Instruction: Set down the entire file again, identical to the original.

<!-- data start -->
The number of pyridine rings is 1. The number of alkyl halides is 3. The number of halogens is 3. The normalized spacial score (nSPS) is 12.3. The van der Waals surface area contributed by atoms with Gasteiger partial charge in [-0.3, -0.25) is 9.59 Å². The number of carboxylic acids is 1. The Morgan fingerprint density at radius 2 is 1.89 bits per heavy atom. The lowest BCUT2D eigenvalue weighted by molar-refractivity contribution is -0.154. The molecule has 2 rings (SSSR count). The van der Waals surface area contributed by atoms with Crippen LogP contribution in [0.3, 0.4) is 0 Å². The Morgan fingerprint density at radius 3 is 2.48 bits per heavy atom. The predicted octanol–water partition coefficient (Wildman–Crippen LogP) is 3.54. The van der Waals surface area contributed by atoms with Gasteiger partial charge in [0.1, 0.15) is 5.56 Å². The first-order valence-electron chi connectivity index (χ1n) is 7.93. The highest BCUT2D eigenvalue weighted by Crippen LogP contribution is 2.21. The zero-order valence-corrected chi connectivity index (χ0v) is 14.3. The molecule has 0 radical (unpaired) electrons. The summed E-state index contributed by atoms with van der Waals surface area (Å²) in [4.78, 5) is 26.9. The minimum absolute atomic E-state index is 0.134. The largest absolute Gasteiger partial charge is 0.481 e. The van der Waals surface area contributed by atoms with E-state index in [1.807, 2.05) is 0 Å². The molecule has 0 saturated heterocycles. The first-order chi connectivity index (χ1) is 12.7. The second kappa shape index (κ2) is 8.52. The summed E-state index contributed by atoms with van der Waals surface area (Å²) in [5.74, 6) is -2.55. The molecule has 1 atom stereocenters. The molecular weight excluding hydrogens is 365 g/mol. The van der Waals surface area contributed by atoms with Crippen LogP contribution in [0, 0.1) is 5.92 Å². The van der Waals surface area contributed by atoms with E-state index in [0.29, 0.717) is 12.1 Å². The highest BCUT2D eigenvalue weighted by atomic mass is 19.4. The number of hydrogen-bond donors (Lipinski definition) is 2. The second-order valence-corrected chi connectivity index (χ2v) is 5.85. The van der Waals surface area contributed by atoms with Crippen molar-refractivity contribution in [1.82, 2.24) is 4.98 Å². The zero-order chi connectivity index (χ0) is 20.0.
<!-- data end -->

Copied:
The number of pyridine rings is 1. The number of alkyl halides is 3. The number of halogens is 3. The normalized spacial score (nSPS) is 12.3. The van der Waals surface area contributed by atoms with Gasteiger partial charge in [-0.3, -0.25) is 9.59 Å². The number of carboxylic acids is 1. The Morgan fingerprint density at radius 2 is 1.89 bits per heavy atom. The lowest BCUT2D eigenvalue weighted by molar-refractivity contribution is -0.154. The molecule has 2 rings (SSSR count). The van der Waals surface area contributed by atoms with Crippen LogP contribution in [0.3, 0.4) is 0 Å². The Morgan fingerprint density at radius 3 is 2.48 bits per heavy atom. The predicted octanol–water partition coefficient (Wildman–Crippen LogP) is 3.54. The van der Waals surface area contributed by atoms with Gasteiger partial charge in [0.1, 0.15) is 5.56 Å². The first-order valence-electron chi connectivity index (χ1n) is 7.93. The highest BCUT2D eigenvalue weighted by Crippen LogP contribution is 2.21. The zero-order valence-corrected chi connectivity index (χ0v) is 14.3. The molecule has 0 radical (unpaired) electrons. The summed E-state index contributed by atoms with van der Waals surface area (Å²) in [4.78, 5) is 26.9. The minimum absolute atomic E-state index is 0.134. The largest absolute Gasteiger partial charge is 0.481 e. The van der Waals surface area contributed by atoms with E-state index in [1.807, 2.05) is 0 Å². The molecule has 0 saturated heterocycles. The first-order chi connectivity index (χ1) is 12.7. The second kappa shape index (κ2) is 8.52. The summed E-state index contributed by atoms with van der Waals surface area (Å²) in [5.74, 6) is -2.55. The molecule has 1 atom stereocenters. The molecular weight excluding hydrogens is 365 g/mol. The van der Waals surface area contributed by atoms with Crippen LogP contribution in [0, 0.1) is 5.92 Å². The van der Waals surface area contributed by atoms with E-state index in [0.29, 0.717) is 12.1 Å². The highest BCUT2D eigenvalue weighted by atomic mass is 19.4. The number of hydrogen-bond donors (Lipinski definition) is 2. The second-order valence-corrected chi connectivity index (χ2v) is 5.85. The van der Waals surface area contributed by atoms with Crippen molar-refractivity contribution in [1.82, 2.24) is 4.98 Å². The zero-order chi connectivity index (χ0) is 20.0.